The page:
Pine Street entrance closing extended:
Use Wilson Street entrance
Due to repaving operations, both the inbound and outbound lanes of Fermilab's Pine Street entrance will continue to be closed through Tuesday, May 1. The entrance is expected to reopen Wednesday, May 2. Each day the Pine Street entrance will be closed at 6 a.m. and will reopen by 6 p.m. The Wilson Street entrance will be open between 6 a.m. and 6 p.m. The schedule is dependent on the weather. Fermilab Today will provide updates.
Good luck, Brandi!
Brandi Myers of Human Resource Services (WDRS) is leaving. Please join us in wishing her goodbye and good luck on Wednesday, May 2, 2007 from 3:15 to 4:30 p.m.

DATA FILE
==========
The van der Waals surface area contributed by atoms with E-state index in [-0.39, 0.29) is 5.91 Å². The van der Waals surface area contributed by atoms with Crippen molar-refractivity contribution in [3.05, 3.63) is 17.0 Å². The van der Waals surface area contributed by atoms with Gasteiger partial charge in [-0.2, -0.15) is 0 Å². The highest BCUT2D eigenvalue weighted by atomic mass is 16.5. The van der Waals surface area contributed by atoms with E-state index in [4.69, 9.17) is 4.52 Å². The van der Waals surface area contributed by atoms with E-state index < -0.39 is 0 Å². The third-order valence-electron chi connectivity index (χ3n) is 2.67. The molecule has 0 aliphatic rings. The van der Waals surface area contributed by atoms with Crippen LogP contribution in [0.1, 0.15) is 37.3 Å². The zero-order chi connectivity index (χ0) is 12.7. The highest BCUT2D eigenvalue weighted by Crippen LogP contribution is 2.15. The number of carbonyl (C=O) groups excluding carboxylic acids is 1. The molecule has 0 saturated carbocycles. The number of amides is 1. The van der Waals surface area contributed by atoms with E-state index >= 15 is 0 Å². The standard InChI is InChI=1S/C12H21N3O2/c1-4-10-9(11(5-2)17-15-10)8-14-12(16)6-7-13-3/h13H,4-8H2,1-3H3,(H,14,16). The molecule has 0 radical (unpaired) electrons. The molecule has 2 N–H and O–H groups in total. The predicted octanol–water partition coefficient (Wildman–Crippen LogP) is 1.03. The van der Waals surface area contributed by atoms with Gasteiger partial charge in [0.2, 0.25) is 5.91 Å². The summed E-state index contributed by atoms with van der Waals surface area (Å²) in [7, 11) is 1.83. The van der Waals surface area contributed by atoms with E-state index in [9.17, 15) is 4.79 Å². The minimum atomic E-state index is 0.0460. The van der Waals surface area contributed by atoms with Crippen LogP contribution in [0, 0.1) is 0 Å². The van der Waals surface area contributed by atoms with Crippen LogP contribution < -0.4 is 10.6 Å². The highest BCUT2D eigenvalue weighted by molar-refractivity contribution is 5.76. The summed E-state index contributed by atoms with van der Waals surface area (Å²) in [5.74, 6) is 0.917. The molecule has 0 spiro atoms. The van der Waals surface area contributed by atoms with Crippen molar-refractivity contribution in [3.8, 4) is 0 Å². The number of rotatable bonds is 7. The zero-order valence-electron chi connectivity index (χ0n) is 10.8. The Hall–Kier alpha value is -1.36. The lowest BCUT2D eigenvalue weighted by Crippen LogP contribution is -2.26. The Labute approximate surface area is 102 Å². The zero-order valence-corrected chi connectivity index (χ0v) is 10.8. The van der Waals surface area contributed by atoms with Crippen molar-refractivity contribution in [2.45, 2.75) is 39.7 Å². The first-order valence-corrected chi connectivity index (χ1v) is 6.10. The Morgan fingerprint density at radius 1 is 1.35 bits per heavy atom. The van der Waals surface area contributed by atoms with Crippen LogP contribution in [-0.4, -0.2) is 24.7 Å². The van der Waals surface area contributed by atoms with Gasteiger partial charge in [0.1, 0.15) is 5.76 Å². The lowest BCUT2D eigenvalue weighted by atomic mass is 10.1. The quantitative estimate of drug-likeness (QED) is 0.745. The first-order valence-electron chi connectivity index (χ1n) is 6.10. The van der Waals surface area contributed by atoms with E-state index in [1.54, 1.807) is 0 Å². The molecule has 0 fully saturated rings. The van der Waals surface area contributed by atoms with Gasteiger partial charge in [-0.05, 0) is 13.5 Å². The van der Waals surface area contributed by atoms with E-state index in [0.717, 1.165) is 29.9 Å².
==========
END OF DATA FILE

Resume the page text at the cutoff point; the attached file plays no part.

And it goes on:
NALWO Spring Field Walk
NALWO Fermilab Women's Organization will host a Spring Field Walk at Fermilab on Friday, May 4 from 10:00 a.m. to 11:30 a.m. Horticulturalist Mary Hawthorne will teach attendees about the first spring flowers, how to do a scientific assessment on prairie plants and about bison and their calves. Attendees should meet in the Lederman Science Education Center parking lot and wear long pants and good walking shoes. Anyone interested in attending or volunteering can RSVP to Selitha Raja at (630) 305-7769 or by email.
International Folk Dancing Thursday
International Folk Dancing will meet Thursday, May 3 at Kuhn Barn on the Fermilab site. Dancing begins at 7:30 p.m. with teaching and children's dances earlier in the evening and request dancing later on. Newcomers are welcome and you do not need to come with a partner. For more information call (630)584-0825 or (630)840-8194 or email.